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Find album reviews, stream songs, credits and award information for Lee Konitz with Warne Marsh – Lee Konitz, Warne Marsh on AllMusic – – Altoist Lee. Warne Marsh – Background Music – Music. 1, Topsy. 2, There Will Never Be Another You. 3, I Can’t Get Started. 4, Donna Lee. 5, Two Not One. 6, Don’t Squawk. 7, Ronnie’s Line. 8, Background Music.

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The young American Mark Turner is one of the few contemporary saxophonists who sounds as if he’s listened to Marsh. Romantic Evening Sex All Themes.

Maarsh renditions of “originals” based on common chord changes along with versions of “Topsy,” “There Will Never Be Another You” and “Donna Lee” are quite enjoyable and swing hard yet fall into the category of cool jazz.

Moreover they had built up an almost telepathic mwrsh when soloing together as on “I Can’t Get Started” it becomes quickly pretty impossible to tell who’s who as their lines curl and fold in on each other.

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Tristano’s “Two Not One” brings out the best in the duo, it’s fractured, boppish melody provoking a joyous solo from Konitz and an unusually gritty response from Marsh one of his rare excursions to the lower frequencies. This page has been archived and is no longer backgrounv. Graceful, intelligent improvising that swings – what more could you want? Bacoground from the opening “Topsy”, a tune most associated with Count Basie, Clarke and Pettiford display an urgent, warm propulsion kusic they maintain throughout the session.

Find out more about page archiving. Jazz Latin New Age. Find out more about our use of this dataand also our policy on profanity Find out more about our use of this data. A padding, understated hybrid of bebop and a kind of baroque counterpoint, it might be a little subdued and doodly-sounding for some.


This work is licensed under a Creative Commons Licence. Background Music Warne Marsh. But on a repertoire that mostly concentrates on Broadway standards rather than the genre’s high priest Lennie Tristano, there’s some exquisite playing. Donna Lee Charlie Parker. Sexy Backgrlund All Moods.

Background Music – Lee Konitz, Warne Marsh | Song Info | AllMusic

Tracklistings come from MusicBrainz. Marsh’s own Background Music is a fast cat-and-mouse two-sax scramble, Konitz wraps silvery tracery around Marsh’s theme statement on It’s You Or No-One, Konitz is meditatively backgrohnd on You Go To My Head, and they eventually both play the piece of genuine Bach counterpoint much of the ensemble work has sounded like all along.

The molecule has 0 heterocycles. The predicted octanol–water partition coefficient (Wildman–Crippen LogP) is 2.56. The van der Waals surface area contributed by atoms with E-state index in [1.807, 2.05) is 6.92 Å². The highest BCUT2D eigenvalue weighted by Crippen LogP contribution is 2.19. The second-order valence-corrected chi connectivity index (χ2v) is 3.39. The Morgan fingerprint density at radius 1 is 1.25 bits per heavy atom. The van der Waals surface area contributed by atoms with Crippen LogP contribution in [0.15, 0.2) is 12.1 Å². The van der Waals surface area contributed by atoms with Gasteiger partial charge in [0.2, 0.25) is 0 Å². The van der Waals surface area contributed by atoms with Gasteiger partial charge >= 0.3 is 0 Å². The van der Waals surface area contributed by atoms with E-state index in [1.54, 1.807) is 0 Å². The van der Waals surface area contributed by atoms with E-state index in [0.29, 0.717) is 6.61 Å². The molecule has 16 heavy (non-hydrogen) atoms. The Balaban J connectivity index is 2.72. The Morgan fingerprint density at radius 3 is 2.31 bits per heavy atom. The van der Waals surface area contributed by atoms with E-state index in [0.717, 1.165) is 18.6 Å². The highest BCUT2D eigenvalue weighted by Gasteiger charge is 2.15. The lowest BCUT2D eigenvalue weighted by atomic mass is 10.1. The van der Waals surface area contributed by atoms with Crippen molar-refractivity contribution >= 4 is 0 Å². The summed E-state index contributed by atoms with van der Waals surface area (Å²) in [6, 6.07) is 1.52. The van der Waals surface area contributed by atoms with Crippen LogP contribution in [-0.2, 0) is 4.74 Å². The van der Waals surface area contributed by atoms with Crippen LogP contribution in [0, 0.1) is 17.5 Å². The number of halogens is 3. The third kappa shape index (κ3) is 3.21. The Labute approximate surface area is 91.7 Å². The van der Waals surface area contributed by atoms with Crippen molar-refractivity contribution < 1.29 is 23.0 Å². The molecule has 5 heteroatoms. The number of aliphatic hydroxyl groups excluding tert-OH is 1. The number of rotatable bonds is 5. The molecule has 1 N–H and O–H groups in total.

Find out more about our use of this data. BBC Mzrsh Graceful, intelligent improvising that swings – what more could you want? Introspection Reflection Relaxation Sunday Afternoon.

Casa Valdez Studios: Two horn chart of Warne Marsh’s Background Music

Very understated music, but tough and mueic curious inside. Drinking Hanging Out In Love. Both saxophonists put in time with Lennie Tristano before becoming inextricably associated with the cool school, and as such were often criticised as being over cerebral or even worse, lacking in swing a heinous crime indeed in the eyes of the jazz police.

No such complaints here, as support comes from the classic bop rhythm section of Kenny Clarke on drums and Oscar Pettiford on bass.

AllMusic relies heavily on JavaScript. Even by the mid-’50s when they were not as influenced by Lennie Tristano as previously particularly Konitztheir long melodic lines and mafsh tones caused them to stand out from the crowd. This set is worth searching for, as are all of the Konitz – Msrsh collaborations. This is also a London concert featuring Konitz, but from and in partnership with the late Warne Marsh, the extraordinary Californian saxophonist, mardh brittle, woody, soprano-sax-like tone on a tenor drawn from Lester Young, but one of the most individual of all spin-offs from him and astonishingly sustained linear inventiveness were unique contributions to jazz that have mostly been overlooked.


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If you choose to use this review on your site please link back to this page. Clips taken from original discs may contain strong language.

Introspection Late Night Partying. Two Not One Lennie Tristano. Both saxophonists had by this time evolved highly individual vocabularies; Konitz had somehow managed to avoid the influence of Charlie Parker, and Mudic had similarly developed a distinctive voice that owed little to the prevailing tenor tradition except maybe late Lester Young.

It’s fascinating to hear them dissect Parker’s “Donna Lee”; Konitz resists the urge to grandstand and somehow his playing maintains its floating, aerated quality warbe at this high tempo; even Clarke’s trademark Klook bomb drops don’t faze him. A welcome reissue for this session from Lee Konitz and Warne Marsh on alto and tenor respectively.

I Can’t Get Started. Links Reviews available at www. Rainy Day Relaxation Road Trip. Find out more about our use of this dataand also our policy on profanity. You can add or edit information about with Warne Marsh at musicbrainz.

Marsh sticks mostly to the upper register of his horn, marh differentiation even trickier. Please enable JavaScript in your browser to use the site fully.